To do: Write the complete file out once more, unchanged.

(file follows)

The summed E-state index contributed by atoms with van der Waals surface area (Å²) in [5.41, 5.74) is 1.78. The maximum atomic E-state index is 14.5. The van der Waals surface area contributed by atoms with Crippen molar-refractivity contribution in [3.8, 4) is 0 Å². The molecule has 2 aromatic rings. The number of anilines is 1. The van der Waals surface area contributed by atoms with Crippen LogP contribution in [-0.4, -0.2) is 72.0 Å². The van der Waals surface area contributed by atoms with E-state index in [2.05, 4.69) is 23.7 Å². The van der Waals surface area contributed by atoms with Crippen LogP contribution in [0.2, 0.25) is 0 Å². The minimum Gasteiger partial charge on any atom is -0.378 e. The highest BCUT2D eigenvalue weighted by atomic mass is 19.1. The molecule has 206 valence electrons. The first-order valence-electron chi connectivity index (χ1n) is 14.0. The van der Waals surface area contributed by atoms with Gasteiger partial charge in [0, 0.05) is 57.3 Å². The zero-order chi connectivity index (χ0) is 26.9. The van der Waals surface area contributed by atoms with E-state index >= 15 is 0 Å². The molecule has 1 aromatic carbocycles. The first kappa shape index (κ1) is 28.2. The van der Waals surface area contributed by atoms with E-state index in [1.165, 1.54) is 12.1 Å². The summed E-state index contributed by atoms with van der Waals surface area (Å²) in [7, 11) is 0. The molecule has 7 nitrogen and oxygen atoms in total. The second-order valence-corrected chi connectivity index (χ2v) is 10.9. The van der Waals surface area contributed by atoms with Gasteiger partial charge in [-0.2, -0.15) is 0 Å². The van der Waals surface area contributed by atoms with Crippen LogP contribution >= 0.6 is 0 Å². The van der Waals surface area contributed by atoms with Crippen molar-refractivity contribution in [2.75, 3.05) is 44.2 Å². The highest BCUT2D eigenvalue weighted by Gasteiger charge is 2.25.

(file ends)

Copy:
The summed E-state index contributed by atoms with van der Waals surface area (Å²) in [5.41, 5.74) is 1.78. The maximum atomic E-state index is 14.5. The van der Waals surface area contributed by atoms with Crippen molar-refractivity contribution in [3.8, 4) is 0 Å². The molecule has 2 aromatic rings. The number of anilines is 1. The van der Waals surface area contributed by atoms with Crippen LogP contribution in [-0.4, -0.2) is 72.0 Å². The van der Waals surface area contributed by atoms with E-state index in [2.05, 4.69) is 23.7 Å². The van der Waals surface area contributed by atoms with Crippen LogP contribution in [0.2, 0.25) is 0 Å². The minimum Gasteiger partial charge on any atom is -0.378 e. The highest BCUT2D eigenvalue weighted by atomic mass is 19.1. The molecule has 206 valence electrons. The first-order valence-electron chi connectivity index (χ1n) is 14.0. The van der Waals surface area contributed by atoms with Gasteiger partial charge in [0, 0.05) is 57.3 Å². The zero-order chi connectivity index (χ0) is 26.9. The van der Waals surface area contributed by atoms with E-state index >= 15 is 0 Å². The molecule has 1 aromatic carbocycles. The first kappa shape index (κ1) is 28.2. The van der Waals surface area contributed by atoms with E-state index in [1.165, 1.54) is 12.1 Å². The summed E-state index contributed by atoms with van der Waals surface area (Å²) in [7, 11) is 0. The molecule has 7 nitrogen and oxygen atoms in total. The second-order valence-corrected chi connectivity index (χ2v) is 10.9. The van der Waals surface area contributed by atoms with Gasteiger partial charge in [-0.2, -0.15) is 0 Å². The van der Waals surface area contributed by atoms with Crippen LogP contribution >= 0.6 is 0 Å². The van der Waals surface area contributed by atoms with Crippen molar-refractivity contribution in [2.75, 3.05) is 44.2 Å². The highest BCUT2D eigenvalue weighted by Gasteiger charge is 2.25.